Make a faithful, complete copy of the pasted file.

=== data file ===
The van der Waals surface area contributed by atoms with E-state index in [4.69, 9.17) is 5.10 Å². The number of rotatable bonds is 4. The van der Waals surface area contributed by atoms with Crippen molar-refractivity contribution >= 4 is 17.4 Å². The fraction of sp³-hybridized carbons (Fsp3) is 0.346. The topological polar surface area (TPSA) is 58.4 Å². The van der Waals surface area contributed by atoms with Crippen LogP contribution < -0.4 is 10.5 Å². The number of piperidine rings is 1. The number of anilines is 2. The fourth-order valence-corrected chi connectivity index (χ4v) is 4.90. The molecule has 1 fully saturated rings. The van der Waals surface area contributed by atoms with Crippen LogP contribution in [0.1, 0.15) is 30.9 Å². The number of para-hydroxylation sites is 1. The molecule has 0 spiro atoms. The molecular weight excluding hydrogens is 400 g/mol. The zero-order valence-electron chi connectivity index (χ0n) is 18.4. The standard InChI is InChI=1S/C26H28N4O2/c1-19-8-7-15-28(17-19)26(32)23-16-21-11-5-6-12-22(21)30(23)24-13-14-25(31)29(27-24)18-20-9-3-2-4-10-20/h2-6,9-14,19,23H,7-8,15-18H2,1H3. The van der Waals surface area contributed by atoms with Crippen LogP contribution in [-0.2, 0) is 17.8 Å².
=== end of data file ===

The van der Waals surface area contributed by atoms with E-state index in [4.69, 9.17) is 5.10 Å². The number of rotatable bonds is 4. The van der Waals surface area contributed by atoms with Crippen molar-refractivity contribution >= 4 is 17.4 Å². The fraction of sp³-hybridized carbons (Fsp3) is 0.346. The topological polar surface area (TPSA) is 58.4 Å². The van der Waals surface area contributed by atoms with Crippen LogP contribution < -0.4 is 10.5 Å². The number of piperidine rings is 1. The number of anilines is 2. The fourth-order valence-corrected chi connectivity index (χ4v) is 4.90. The molecule has 1 fully saturated rings. The van der Waals surface area contributed by atoms with Crippen LogP contribution in [0.1, 0.15) is 30.9 Å². The number of para-hydroxylation sites is 1. The molecule has 0 spiro atoms. The molecular weight excluding hydrogens is 400 g/mol. The zero-order valence-electron chi connectivity index (χ0n) is 18.4. The standard InChI is InChI=1S/C26H28N4O2/c1-19-8-7-15-28(17-19)26(32)23-16-21-11-5-6-12-22(21)30(23)24-13-14-25(31)29(27-24)18-20-9-3-2-4-10-20/h2-6,9-14,19,23H,7-8,15-18H2,1H3. The van der Waals surface area contributed by atoms with Crippen LogP contribution in [-0.2, 0) is 17.8 Å².